April saw a sustained barrage of Federal Reserve speeches and events. One count was of 45 meetings in just 20 days. With the US banking system continuing to display signs of pressure on the regional banks, central bankers were keen to demonstrate the situation was under control. We continue to see deposit flight to larger better capitalised institutions. The message from the central banks is still that they will reduce global liquidity to tame inflation, and that the US economy is set for a mild recession.
The month saw many companies report earnings. As is typical earnings estimates tend to be well managed by corporates in advance of reporting. Given a weakening economy and typical over optimism for many companies third party estimates generally declined in advance of announcements decreasing the importance of results versus consensus estimates, and enhancing the importance of future guidance from companies. We have for some time been focused on trying to position the portfolio with companies that can deal with elevated levels of inflation. Pleasingly the consumer staples names held have successfully been passing on inflation, and our healthcare, technology companies and the luxury goods names have also been less impacted than the general market.
With so much uncertainty about the future direction of central banks, and economies it was not surprising that markets were volatile. Generally shares of higher quality, less cyclical and lower growth, companies performed better than lower quality and higher growth companies. The best performing shares during the month were those providing positive earnings updates and outlooks, and conversely those that disappointed saw particularly severe share price declines.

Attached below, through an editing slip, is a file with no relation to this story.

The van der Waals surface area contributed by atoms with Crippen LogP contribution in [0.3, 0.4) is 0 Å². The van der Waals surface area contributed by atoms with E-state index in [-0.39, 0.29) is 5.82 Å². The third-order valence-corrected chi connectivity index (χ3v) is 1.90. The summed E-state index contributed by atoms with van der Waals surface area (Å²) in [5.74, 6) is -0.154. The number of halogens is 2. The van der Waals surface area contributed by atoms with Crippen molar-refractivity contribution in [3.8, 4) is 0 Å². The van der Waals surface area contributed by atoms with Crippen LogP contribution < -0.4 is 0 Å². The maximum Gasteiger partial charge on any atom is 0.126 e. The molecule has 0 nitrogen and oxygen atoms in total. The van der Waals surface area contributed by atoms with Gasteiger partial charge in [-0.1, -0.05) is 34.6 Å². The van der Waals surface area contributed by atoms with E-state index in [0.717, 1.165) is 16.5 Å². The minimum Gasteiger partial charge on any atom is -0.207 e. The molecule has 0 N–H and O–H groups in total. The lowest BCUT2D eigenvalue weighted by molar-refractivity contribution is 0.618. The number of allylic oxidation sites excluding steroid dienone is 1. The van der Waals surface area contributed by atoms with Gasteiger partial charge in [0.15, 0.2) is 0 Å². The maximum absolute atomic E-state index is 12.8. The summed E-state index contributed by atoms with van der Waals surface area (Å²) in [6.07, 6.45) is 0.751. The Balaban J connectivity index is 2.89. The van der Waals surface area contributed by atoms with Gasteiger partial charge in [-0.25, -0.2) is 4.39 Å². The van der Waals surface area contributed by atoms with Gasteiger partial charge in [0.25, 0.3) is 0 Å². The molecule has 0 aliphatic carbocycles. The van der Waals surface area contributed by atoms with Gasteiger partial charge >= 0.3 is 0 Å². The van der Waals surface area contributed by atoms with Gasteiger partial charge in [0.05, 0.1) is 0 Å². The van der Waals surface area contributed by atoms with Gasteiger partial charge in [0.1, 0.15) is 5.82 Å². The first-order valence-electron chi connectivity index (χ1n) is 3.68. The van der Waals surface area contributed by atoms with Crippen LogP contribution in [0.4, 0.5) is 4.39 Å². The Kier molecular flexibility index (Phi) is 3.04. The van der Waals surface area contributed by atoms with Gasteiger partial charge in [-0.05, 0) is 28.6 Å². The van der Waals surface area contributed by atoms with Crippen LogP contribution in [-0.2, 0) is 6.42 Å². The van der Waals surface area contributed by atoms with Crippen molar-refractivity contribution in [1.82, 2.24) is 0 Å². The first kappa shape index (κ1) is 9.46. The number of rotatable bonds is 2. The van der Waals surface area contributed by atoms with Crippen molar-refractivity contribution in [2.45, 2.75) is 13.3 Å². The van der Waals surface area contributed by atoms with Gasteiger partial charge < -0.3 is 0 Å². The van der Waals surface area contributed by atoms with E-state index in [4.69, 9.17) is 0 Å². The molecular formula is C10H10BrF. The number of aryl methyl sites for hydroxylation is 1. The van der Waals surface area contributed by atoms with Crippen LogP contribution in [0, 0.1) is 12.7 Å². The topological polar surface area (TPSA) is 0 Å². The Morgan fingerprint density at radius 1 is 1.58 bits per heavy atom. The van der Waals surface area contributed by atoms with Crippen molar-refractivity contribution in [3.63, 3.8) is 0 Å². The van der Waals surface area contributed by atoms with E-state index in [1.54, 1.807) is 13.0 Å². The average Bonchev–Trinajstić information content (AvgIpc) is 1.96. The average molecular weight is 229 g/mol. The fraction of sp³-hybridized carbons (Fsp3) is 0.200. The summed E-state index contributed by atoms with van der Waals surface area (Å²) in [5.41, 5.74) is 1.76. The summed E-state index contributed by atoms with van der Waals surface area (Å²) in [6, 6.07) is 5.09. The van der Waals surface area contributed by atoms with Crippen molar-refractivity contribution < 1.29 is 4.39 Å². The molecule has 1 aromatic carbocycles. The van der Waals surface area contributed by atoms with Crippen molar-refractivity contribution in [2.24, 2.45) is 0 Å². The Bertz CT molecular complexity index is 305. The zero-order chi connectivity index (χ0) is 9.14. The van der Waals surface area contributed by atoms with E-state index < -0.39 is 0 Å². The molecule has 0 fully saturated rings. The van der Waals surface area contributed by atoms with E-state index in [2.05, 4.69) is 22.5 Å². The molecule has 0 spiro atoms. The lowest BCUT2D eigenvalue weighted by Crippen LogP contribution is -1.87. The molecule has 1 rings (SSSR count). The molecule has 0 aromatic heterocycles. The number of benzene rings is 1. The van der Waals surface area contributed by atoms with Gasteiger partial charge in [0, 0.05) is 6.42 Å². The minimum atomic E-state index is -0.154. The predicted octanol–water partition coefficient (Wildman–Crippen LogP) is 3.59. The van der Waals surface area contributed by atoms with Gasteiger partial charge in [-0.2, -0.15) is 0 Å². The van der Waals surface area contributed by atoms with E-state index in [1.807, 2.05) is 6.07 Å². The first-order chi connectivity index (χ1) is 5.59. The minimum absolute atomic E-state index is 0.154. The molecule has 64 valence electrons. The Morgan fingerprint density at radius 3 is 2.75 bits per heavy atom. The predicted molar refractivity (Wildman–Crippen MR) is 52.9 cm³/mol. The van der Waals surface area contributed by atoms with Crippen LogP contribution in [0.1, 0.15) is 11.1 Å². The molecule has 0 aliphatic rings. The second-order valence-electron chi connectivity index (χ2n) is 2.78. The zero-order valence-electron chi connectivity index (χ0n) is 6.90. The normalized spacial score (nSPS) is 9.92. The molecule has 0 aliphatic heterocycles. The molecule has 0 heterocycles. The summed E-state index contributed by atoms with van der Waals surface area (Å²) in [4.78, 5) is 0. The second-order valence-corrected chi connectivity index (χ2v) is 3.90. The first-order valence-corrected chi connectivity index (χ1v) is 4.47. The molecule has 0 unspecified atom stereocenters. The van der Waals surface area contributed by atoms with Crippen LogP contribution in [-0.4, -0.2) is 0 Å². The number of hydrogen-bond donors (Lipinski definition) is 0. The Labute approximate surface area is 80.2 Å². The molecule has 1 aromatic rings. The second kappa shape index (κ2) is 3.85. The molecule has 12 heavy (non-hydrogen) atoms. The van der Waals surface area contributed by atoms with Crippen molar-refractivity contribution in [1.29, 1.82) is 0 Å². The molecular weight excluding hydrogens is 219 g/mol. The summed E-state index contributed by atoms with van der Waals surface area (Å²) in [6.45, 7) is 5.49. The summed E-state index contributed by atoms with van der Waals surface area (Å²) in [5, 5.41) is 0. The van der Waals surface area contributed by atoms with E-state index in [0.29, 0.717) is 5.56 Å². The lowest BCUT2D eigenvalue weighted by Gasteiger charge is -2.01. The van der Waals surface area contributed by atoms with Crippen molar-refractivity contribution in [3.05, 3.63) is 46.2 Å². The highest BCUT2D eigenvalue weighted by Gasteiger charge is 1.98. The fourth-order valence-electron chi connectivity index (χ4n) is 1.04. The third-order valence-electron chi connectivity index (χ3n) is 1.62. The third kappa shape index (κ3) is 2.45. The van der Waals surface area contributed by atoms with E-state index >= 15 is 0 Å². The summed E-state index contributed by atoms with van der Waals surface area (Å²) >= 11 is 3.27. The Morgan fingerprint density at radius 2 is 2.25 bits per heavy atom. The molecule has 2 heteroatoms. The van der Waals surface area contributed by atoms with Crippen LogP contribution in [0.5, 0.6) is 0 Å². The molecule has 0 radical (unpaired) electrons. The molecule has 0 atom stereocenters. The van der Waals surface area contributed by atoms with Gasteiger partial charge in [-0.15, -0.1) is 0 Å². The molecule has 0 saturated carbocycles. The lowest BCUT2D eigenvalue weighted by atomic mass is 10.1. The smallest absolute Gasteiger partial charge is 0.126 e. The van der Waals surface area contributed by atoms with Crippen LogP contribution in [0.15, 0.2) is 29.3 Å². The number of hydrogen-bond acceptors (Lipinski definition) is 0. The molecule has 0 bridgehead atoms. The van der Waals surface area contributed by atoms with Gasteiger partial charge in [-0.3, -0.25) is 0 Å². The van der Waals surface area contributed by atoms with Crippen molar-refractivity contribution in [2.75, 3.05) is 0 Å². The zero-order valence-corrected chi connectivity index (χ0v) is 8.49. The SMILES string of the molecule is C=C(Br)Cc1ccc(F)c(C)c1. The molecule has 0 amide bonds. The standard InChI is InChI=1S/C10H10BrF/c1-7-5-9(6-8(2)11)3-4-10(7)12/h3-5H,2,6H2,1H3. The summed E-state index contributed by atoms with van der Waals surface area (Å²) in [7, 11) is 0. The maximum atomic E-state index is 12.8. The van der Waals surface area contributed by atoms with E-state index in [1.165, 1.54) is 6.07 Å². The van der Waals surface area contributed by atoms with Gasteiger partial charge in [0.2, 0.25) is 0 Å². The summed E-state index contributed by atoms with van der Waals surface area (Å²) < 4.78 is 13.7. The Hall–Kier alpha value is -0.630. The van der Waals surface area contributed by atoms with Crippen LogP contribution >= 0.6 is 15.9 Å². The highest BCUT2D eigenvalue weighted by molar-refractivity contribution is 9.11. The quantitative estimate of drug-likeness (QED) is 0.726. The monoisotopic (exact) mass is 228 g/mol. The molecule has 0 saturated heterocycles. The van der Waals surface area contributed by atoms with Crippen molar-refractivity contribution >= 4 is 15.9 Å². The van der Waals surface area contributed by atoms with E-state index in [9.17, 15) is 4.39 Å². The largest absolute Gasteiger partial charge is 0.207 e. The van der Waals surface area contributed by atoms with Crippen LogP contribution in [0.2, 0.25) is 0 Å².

The FTSE All World High Dividend Index gained 2.4% during the month and the Global Equity Income Model portfolio gained +4.7%. The best performers held were Admiral +15.3%, Novartis +11.7%, Roche +10.3%. There was only one holding that declined which was AT&T – 6.9%.
Admiral seemed to please investors by finally completing the exit of part of their operations in the USA which have been disappointing. AT&T reported results in line with (unchanged) consensus, however free cash generation was more modest than some had anticipated. Management had previously indicated that cash generation in the first quarter would be lower here due to increased capex spend, employee costs, and handset payments. So we envisage cash generation and consequently the share price will rebound in time.
Diversified Energy was added to the model portfolio. The company offers a high dividend yield of over 15% which looks secure given the high proportion of its gas production hedged at attractive gas prices.
Leading indictors suggest that we are past the peak of inflation which should reduce from here. Lower inflation means more scope for central banks to adopt more dovish policies, or at least to stop tightening monetary conditions. Over the next few months however the relentless messaging from the central banks will be on continued tightening. Our stock picking team continues to seek to identify those shares who we believe will do well irrespective of what those at the helms of currency printing presses decide to do next.